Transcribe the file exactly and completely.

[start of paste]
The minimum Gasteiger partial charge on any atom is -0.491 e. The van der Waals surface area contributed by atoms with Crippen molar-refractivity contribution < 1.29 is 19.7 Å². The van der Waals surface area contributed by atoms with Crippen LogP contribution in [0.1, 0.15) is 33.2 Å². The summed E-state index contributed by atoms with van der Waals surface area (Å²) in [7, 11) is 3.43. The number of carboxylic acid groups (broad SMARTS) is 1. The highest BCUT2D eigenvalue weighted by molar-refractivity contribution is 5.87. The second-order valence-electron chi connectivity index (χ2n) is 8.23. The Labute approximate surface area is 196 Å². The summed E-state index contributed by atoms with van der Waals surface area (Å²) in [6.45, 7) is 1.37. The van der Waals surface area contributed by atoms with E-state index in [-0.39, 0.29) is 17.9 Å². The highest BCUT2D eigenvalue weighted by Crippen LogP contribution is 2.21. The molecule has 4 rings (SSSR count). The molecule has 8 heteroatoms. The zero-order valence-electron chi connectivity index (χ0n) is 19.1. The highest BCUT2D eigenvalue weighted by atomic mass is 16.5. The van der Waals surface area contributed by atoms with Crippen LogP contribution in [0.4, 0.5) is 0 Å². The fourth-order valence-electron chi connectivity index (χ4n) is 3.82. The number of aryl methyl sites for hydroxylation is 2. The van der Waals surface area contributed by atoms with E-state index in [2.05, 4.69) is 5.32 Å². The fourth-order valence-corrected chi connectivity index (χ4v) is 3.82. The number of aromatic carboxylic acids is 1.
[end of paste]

The minimum Gasteiger partial charge on any atom is -0.491 e. The van der Waals surface area contributed by atoms with Crippen molar-refractivity contribution < 1.29 is 19.7 Å². The van der Waals surface area contributed by atoms with Crippen LogP contribution in [0.1, 0.15) is 33.2 Å². The summed E-state index contributed by atoms with van der Waals surface area (Å²) in [7, 11) is 3.43. The number of carboxylic acid groups (broad SMARTS) is 1. The highest BCUT2D eigenvalue weighted by molar-refractivity contribution is 5.87. The second-order valence-electron chi connectivity index (χ2n) is 8.23. The Labute approximate surface area is 196 Å². The summed E-state index contributed by atoms with van der Waals surface area (Å²) in [6.45, 7) is 1.37. The van der Waals surface area contributed by atoms with E-state index in [-0.39, 0.29) is 17.9 Å². The highest BCUT2D eigenvalue weighted by Crippen LogP contribution is 2.21. The molecule has 4 rings (SSSR count). The molecule has 8 heteroatoms. The zero-order valence-electron chi connectivity index (χ0n) is 19.1. The highest BCUT2D eigenvalue weighted by atomic mass is 16.5. The van der Waals surface area contributed by atoms with Crippen LogP contribution in [0.4, 0.5) is 0 Å². The fourth-order valence-electron chi connectivity index (χ4n) is 3.82. The number of aryl methyl sites for hydroxylation is 2. The van der Waals surface area contributed by atoms with E-state index in [2.05, 4.69) is 5.32 Å². The fourth-order valence-corrected chi connectivity index (χ4v) is 3.82. The number of aromatic carboxylic acids is 1.